Many contradict the voice of the Good Shepherd.





     "As the Father hath sent me, I also send you" (Jn.20,21) .  Going therefore, teach ye all nations" (Mt.28,19) .  "He that heareth you, heareth me" (Lk.10,16) .  "Every one that is of the truth, heareth my voice" (Jn.18,37) . "Thou are Peter and upon this rock I will build my Church, and the gates of hell shall not prevail against it.  And I will give to thee the keys of the kingdom of heaven.  And whatsoever thou shalt bind upon earth, it shall be bound also in heaven: and whatsoever thou shalt loose on earth, it shall be loosed also in heaven" (Mt.16,18-19).   "Jesus sayeth to Simon Peter. . . Feed my lambs. . . Feed my sheep" (Jn.21,15-17).  "The sheep follow him because they know his voice" (Jn.10,4).  

     The Mission to teach comes from God the Father through Our Blessed Lord to his Apostles and in a most particular way to Saint Peter and his successors.  As always, there are many voices besides that of the true shepherds.  Today they can be heard in the media:  in the newspapers, on the television, on the internet, in books, both fiction and non-fiction.  Many contradict the voice of the Good Shepherd.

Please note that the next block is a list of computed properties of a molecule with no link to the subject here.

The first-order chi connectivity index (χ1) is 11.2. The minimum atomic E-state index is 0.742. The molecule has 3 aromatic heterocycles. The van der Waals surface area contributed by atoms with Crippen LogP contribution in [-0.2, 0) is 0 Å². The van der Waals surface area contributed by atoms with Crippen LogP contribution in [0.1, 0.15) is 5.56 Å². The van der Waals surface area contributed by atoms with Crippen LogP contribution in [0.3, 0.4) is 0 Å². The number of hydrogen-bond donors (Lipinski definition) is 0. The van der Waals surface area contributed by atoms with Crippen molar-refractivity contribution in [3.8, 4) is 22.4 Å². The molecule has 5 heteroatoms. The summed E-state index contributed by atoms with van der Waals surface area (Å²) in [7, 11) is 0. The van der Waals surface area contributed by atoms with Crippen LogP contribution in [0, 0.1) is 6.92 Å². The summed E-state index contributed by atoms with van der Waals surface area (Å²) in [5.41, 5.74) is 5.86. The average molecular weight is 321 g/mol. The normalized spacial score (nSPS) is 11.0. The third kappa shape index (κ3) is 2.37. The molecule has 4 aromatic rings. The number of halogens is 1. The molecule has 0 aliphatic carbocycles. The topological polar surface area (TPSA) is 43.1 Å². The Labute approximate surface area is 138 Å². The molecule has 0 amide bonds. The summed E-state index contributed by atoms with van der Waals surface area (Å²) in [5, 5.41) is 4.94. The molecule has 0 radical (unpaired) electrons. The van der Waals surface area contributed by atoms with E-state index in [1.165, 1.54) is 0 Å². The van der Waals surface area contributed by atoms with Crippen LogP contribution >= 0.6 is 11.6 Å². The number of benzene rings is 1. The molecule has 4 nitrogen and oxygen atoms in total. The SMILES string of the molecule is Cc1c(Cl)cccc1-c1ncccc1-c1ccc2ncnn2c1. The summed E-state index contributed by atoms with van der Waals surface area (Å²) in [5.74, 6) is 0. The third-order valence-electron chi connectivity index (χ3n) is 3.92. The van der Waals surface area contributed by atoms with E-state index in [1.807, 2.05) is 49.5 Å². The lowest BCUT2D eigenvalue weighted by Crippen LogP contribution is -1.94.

During the 60's, a book, very influential in divinity schools and unfortunately even in Catholic seminaries, argued that man today had come of age and therefore might not wish to be thought of as sheep.  The Gospel message, the author argued, might be better served by different images more compelling to a technological and secular culture.  

     Of all the images and figures that Jesus used to explain and elucidate His person and mission, that of the "Good Shepherd" is among the most beautiful, the most natural and the most consoling.  The perennial value of this pastoral analogy chosen by Our Blessed Lord would of course stand on its own; but one could argue moreover that the need for simple basic imagery would seem to be all the more necessary the farther a culture distances itself from its natural roots.  The Gospel metaphor appears today like a beautiful tree in the midst of a concrete mall, lending life and shade to a barren habitat.  Both in the Old and New Testaments we have touching images of the shepherd  gathering the lambs in his arms, carrying them in his bosom, gently leading them (Is.40), binding up the wounds of his sheep (Ez. 34), going after a lost sheep and placing it on his shoulders (Lk.15,5), and ultimately laying down his life for them (Jn.10).